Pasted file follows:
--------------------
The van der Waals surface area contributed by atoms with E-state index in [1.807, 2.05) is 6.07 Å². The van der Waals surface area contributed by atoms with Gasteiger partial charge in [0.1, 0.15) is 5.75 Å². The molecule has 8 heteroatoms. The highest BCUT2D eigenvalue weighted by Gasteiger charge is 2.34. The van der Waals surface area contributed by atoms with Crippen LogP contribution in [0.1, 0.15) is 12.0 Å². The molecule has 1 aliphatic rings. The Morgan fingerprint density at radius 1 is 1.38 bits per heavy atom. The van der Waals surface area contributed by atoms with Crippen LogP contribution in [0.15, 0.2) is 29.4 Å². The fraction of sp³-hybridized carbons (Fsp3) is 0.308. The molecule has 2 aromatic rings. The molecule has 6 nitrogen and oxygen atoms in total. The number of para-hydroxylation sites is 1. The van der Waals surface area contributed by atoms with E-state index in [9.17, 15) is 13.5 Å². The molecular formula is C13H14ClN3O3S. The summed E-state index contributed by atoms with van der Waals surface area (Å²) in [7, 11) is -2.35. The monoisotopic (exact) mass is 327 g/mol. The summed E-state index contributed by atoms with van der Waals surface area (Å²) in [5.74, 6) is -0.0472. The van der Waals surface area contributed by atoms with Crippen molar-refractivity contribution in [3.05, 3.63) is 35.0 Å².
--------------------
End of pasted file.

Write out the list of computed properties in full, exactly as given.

The van der Waals surface area contributed by atoms with E-state index in [1.807, 2.05) is 6.07 Å². The van der Waals surface area contributed by atoms with Gasteiger partial charge in [0.1, 0.15) is 5.75 Å². The molecule has 8 heteroatoms. The highest BCUT2D eigenvalue weighted by Gasteiger charge is 2.34. The van der Waals surface area contributed by atoms with Crippen LogP contribution in [0.1, 0.15) is 12.0 Å². The molecule has 1 aliphatic rings. The Morgan fingerprint density at radius 1 is 1.38 bits per heavy atom. The van der Waals surface area contributed by atoms with Crippen LogP contribution in [0.15, 0.2) is 29.4 Å². The fraction of sp³-hybridized carbons (Fsp3) is 0.308. The molecule has 2 aromatic rings. The molecule has 6 nitrogen and oxygen atoms in total. The number of para-hydroxylation sites is 1. The van der Waals surface area contributed by atoms with E-state index in [9.17, 15) is 13.5 Å². The molecular formula is C13H14ClN3O3S. The summed E-state index contributed by atoms with van der Waals surface area (Å²) in [7, 11) is -2.35. The monoisotopic (exact) mass is 327 g/mol. The summed E-state index contributed by atoms with van der Waals surface area (Å²) in [5.74, 6) is -0.0472. The van der Waals surface area contributed by atoms with Crippen molar-refractivity contribution in [3.05, 3.63) is 35.0 Å².